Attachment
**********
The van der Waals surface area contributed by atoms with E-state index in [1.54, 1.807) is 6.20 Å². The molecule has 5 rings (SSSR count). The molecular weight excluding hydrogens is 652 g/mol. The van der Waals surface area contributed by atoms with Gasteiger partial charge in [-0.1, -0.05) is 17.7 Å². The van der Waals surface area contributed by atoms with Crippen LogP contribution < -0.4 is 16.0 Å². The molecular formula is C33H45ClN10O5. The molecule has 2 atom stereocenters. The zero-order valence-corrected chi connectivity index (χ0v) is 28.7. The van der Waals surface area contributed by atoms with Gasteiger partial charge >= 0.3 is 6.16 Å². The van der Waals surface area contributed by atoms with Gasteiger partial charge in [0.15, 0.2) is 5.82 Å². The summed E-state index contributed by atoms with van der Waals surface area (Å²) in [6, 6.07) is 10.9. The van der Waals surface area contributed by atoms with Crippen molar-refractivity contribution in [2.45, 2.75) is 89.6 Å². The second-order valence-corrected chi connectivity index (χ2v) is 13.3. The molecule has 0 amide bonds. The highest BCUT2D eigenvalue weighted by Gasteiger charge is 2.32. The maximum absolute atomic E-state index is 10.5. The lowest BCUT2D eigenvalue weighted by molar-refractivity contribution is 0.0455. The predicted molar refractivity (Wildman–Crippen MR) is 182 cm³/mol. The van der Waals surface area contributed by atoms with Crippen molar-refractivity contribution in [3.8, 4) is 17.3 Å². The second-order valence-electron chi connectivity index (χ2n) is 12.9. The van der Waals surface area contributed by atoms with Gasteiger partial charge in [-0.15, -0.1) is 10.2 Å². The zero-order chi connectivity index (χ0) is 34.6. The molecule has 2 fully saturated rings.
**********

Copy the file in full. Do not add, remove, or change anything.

The van der Waals surface area contributed by atoms with E-state index in [1.54, 1.807) is 6.20 Å². The molecule has 5 rings (SSSR count). The molecular weight excluding hydrogens is 652 g/mol. The van der Waals surface area contributed by atoms with Gasteiger partial charge in [-0.1, -0.05) is 17.7 Å². The van der Waals surface area contributed by atoms with Crippen LogP contribution < -0.4 is 16.0 Å². The molecular formula is C33H45ClN10O5. The molecule has 2 atom stereocenters. The zero-order valence-corrected chi connectivity index (χ0v) is 28.7. The van der Waals surface area contributed by atoms with Gasteiger partial charge >= 0.3 is 6.16 Å². The van der Waals surface area contributed by atoms with Gasteiger partial charge in [0.15, 0.2) is 5.82 Å². The summed E-state index contributed by atoms with van der Waals surface area (Å²) in [6, 6.07) is 10.9. The van der Waals surface area contributed by atoms with Crippen molar-refractivity contribution in [2.45, 2.75) is 89.6 Å². The second-order valence-corrected chi connectivity index (χ2v) is 13.3. The molecule has 0 amide bonds. The highest BCUT2D eigenvalue weighted by Gasteiger charge is 2.32. The maximum absolute atomic E-state index is 10.5. The lowest BCUT2D eigenvalue weighted by molar-refractivity contribution is 0.0455. The predicted molar refractivity (Wildman–Crippen MR) is 182 cm³/mol. The van der Waals surface area contributed by atoms with Crippen molar-refractivity contribution in [3.8, 4) is 17.3 Å². The second-order valence-electron chi connectivity index (χ2n) is 12.9. The van der Waals surface area contributed by atoms with Gasteiger partial charge in [-0.15, -0.1) is 10.2 Å². The zero-order chi connectivity index (χ0) is 34.6. The molecule has 2 fully saturated rings.